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Monday, December 30, 2013

Next Magazine - Bea

Le Madeleine may be gone, but fortunately Bea forges on. Such a satisfying conclusion for the year!

403 W 43rd St @ 9th Ave

Short Order: Exquisite cocktails and great food at sound prices make Bea the place to be.

Peter’s Picks: chicken livers; macaroni and cheese; kale salad; salumi/cheese platter

Peter’s Pans: The loss of Le Madeleine

Prices: Appetizers: $7-$12; Entrees: $14-$20; Alcohol: wine, beer, full bar, specialty cocktails

How fondly I think upon candlelit dinners and careless, sunlit brunches spent in the atrium at Le Madeleine. Perhaps I’m waxing Proustian, but those are times past that I do quite remember. Now that Bea has taken over, my sense of despair has been readily remedied. The space has been updated and brushed over with a fresh coat of whitewash covering the exposed brick, on which, incidentally, muted classic movies play, such as A Streetcar Named Desire serving as moving wallpaper. The feel of an old bistro may be somewhat lost but there is much else to be found at the lovely Bea (pronounced Be-a, named after owner Sotir Zonea’s grandmother). It’s a small-ish menu, but still manages to cover a range of cuisines from Asian-inspired pork dumplings, Indian-influenced lamb meatballs to Italian-flavored pizzas and pastas as well as good old American macaroni and cheese.

The cocktails were devastatingly good. The Boulevardier was like a negroni but with Old Forester bourbon instead, along with Campari and distinguished Noilly Prat sweet vermouth. A curl of orange was tucked in, with fragrant, faint sprays of its oils glittering on the surface. A wonderful Smoked Side Car steered by Lapsang Souchong tea-infused brandy with a scoche of Cointreau and lemon juice had the nose of a recently fired pistol. A mix up at the bar turned into quite a happy accident with this cocktail—instead of a sugar rim, we were given a smoky salted rim, which resulted in something akin to a smoky tequila that we much preferred! We also thought of the Thyme & Tonic, with thyme-infused Oxley gin, the Classic Mai Tai and the Bitter Duchess with Scorpion Silver Mezcal but we further thought it was better just to leave things well alone.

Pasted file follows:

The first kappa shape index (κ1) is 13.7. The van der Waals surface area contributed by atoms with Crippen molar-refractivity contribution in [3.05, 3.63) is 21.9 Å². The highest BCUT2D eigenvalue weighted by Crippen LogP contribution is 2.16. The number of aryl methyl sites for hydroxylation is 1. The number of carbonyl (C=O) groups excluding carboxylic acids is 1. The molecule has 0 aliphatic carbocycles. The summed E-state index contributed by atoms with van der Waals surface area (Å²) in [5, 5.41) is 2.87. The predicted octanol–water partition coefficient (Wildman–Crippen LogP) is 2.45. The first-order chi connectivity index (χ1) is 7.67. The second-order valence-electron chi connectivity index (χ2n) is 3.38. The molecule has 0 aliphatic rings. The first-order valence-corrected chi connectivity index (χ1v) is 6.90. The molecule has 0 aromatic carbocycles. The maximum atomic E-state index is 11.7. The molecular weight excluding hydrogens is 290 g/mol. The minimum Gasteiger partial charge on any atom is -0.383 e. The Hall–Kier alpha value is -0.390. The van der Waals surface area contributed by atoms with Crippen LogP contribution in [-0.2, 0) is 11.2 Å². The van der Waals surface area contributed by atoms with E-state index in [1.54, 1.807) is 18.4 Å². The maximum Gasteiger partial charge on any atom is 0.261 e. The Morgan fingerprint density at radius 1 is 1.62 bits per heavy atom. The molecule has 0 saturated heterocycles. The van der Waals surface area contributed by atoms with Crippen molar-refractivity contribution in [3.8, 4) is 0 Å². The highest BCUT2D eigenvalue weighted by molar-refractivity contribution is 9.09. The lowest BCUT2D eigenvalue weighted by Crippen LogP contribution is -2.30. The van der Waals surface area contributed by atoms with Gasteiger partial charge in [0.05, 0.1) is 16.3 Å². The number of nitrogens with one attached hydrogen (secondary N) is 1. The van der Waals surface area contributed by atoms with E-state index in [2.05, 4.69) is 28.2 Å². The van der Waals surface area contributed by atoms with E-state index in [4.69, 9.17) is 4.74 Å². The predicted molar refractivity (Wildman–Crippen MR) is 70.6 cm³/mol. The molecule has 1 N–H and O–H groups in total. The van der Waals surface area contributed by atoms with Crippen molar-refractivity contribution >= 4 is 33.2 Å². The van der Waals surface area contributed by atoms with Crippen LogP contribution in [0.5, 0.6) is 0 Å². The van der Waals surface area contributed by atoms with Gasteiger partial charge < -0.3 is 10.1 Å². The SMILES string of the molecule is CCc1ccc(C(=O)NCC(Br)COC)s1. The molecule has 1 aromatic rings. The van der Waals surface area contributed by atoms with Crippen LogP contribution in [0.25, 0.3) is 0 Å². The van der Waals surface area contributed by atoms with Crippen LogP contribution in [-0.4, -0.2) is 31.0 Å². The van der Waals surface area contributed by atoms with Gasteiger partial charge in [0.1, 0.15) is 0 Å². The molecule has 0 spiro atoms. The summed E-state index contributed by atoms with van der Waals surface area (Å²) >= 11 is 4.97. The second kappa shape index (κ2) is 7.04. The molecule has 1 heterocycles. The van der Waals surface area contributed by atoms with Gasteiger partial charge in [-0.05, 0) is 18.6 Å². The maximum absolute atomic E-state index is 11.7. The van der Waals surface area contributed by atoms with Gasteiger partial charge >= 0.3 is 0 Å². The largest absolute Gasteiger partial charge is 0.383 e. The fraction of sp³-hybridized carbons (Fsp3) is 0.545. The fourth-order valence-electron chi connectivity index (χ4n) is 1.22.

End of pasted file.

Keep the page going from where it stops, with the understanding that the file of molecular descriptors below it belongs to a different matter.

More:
Chicken liver tartine was appropriately iron-rich, simple and unfussy, with caramelized onions, a hint of balsamic vinegar and a flutter of chives on thick slices of toast. A Caesar comprised of a lovely pile of ruffled kale with lively vinegar and Parmesan was peppery and perfect. The warm asparagus salad was more subdued, topped with a poached egg and a fistful of pistachios, amply dressed with a subtle miso vinaigrette.

While not overly exciting, we still ate the gooey, chewy, ripe taleggio cheesy pizza with a stiff crust, gently roasted maitake mushrooms and caramelized shallots. An excellent bowl of softened buttery macaroni and rich, fully-flavored cheeses with a crisp topping followed. But we weren’t done with our glut of cheese yet! The next round involved a platter with puffs of pillowy fried bread that were merely decent but the accompanying cheeses, meats and other assortments knocked us out. Sumptuous, spicy, briny olives tickled braised pickles and fennel amid wedges of dainty bleu cheese, an absolutely transporting ricotta salata froth and smoked gouda that tangoed with plump blackberries. A fabulous salumi combo of nutty mortadella, fragrant as a forest, carefully cured prosciutto and handsome ham rounded out the considerable presentation.

Against our careful judgment, we tossed consideration thoroughly into the wind and ordered the dark chocolate mousse with whipped cream to finish up. We sidled up to another cocktail and lingered, delighted to be at Bea. 

First published in part in Next magazine

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